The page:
Crypto Mining Log Update (2018)

  20 Mar 2018     Linux

It has been a month since my last blog post on my crypto mining experience. Here are some of my most recent updates.

First, I switched my OS from Windows to Linux for better remote control. The OS really affected the choice of mining software, since some of the mining software just does not support Linux very well. Open-sourced miners generally work well, E.g., ethminer for Ethash and xmrig for CryptoNight, as you can always compile the source code yourself. works really well in Linux. However, for proprietary codes, it really depends on the binaries provided by the developer. E.g., Claymore Miner just does not work for RH based distros because the version of openssl library it compiled with (as on 3/21/2108). NiceHash’s proprietary CUDA miner (which supports multiple algorithms), excavator only provides deb package for Ubuntu. However, in other distros (at least for Fedora 27), you can still get the binaries by unpacking the deb file using command:

ar excavator_1.4.4a_amd64.deb
tar -xvf data.tar.xz

excavator seems slightly strange to me at first but turns out surprisingly easy to use after I get used to it. The TCP port binding allows smooth control of devices and algorithms.

Second, for mining pools, I currently use NiceHash+MiningPoolHub. As the pay rates of mining keep decreasing due to the bearish market recently, I have to squeeze any little profit by using an auto switcher to chase the most profitable platform and algorithm. On NiceHash, you are actually selling your hash power rather than mining for a specific coin, your pay rate really depends on the order prices on NiceHash, which seems to have a lot of oscillations. When the pay rate on NiceHash is low, the switcher will simply pick the most profitable coin based on real-time network difficulty and extrange rate. One important reason I chose these two platforms is that NiceHash pays directly in BTC, and MiningPoolHub provides auto exchange function, which saves you trouble if you ultimately want to exchange your altcoin mined to main stream cryptocurrency.

I know the profitability of mining has been really low recently especially for use without cheap electricity. It’s still fun experience as I am learning a lot of new things like block chains, crypto algorithms and even finance and investment. Let me know if you are also interested in cryptocurrency!

Crypto Mining Log (2018)

  20 Feb 2018     Linux

I first heard crypto mining back in 2013 when I was in college. At that time, Bitcoin just went into the public. However, Bitcoin mining quickly became non-profitable for average users due to the emergence of ASIC miners. Since then, I paid little attention to the crypto currency world, until the recent shortage of graphics cards on market.

After some research, I realized the development of crypto currency has gone beyond my knowledge. When Bitcoin price reached $1000 in 2013, everyone thought it was insane and the bubbles will quickly blow, while now the price is even more insane – the peak in 2017 was >$20000 and now the price is still >$10000. Beside the insane price boost of crypto currency market, many new crypto algorithms were developed, and many new crypto currencies emerge. Despite the huge business success, one main drawback of Bitcoin is that it is no longer decentralized as it was claimed due to the development of ASIC miners, which have huge efficiency boost over consumer hardware. The new crypto currencies learned the lesson from Bitcoin, and intentionally used algorithms that are “ASIC resistant”, which typically arae more memory intensive. That’s the main reason that GPU mining or even CPU mining comes back.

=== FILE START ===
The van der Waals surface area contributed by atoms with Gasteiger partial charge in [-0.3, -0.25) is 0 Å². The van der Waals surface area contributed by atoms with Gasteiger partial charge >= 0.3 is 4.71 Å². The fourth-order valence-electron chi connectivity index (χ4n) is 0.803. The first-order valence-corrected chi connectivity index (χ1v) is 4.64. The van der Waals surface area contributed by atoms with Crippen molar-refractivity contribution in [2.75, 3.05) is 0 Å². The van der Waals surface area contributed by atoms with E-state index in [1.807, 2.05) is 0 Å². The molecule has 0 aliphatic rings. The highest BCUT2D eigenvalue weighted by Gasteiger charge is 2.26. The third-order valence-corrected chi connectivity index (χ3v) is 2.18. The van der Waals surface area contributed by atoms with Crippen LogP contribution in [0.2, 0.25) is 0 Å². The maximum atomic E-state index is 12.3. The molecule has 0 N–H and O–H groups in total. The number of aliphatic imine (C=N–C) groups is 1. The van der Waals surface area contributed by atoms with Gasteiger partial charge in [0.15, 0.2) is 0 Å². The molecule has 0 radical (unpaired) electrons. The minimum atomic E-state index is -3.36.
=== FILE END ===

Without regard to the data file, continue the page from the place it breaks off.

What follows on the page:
Since last week, I have tried to mine several different crypto currencies with my 2x GTX1080 GPUs. Here are some details.

Etherium (ETH)

  • Mining hardware: 2x GTX1080 GPUs. One installed in my desktop, the other installed in Alienware graphics amplifier driven by an Alienware laptop (probably most weird mining configuration).
  • Mining software: ethminer, an open source GPU miner with OpenCL and CUDA support.
  • Pool:, which has 1% fee.
  • Profit: Profit ~$1.5/day with each GTX1080 GPU

Monero (XMR)

  • Mining hardware: Almost all harwares from desktops to laptops. Monero can be mined using CPUs.
  • Mining software: xmrig, an open source CPU miner.
  • Pool:, which has 0.6% fee.
  • Profit: The profit varies depending on hardwares. My i7-7820HQ@2.9GHz laptop runs at ~150 H/s, with profit ~$4.8/month.


NiceHash is more like a one stop solution for all. It will automatically pick the most profitable crypto currency to mine and pay you in Bitcoins. The mining software NiceHash Miner has a simple GUI but currently only Windows is supported. Now I mainly use NiceHash for my 2x GTX1080 GPUs. The most profitable crypto algrithms picked for my hardware are Equihash (used by Zcash) and Lyra2REv2 (Used by Vertcoin), which can generate profit of $2~$3/day with each GTX1080 GPU.

Next Step

I plan to keep on mining for a period of time and will share my latest mining experience. If you would like to support, I have integrated an online JavaScript Monero miner in this web page. Simply press “START MINING”, you can support my site by contribute your CPU power. Feedbacks are also welcome!

Kernel Update without Reinstalling Nvidia Driver

  31 Jan 2017     Linux

Fedora is always known as a cutting edge distribution with frequent updates. I love it so much expect when I have to reinstall my Nvidia driver everytime the kernel is updated. Recently I found a solution online using DKMS. DKMS, short for Dynamic Kernel Module Support, is used to automatically recompiles all DKMS modules when installing a kernel upgrade, thus allowing the drivers to continue working.

For the Nvidia driver on Fedora, simply install the DKMS package and install the Nvidia driver with “-dkms” option.

sudo dnf install dkms
sudo sh ./<DRIVER>.run --dkms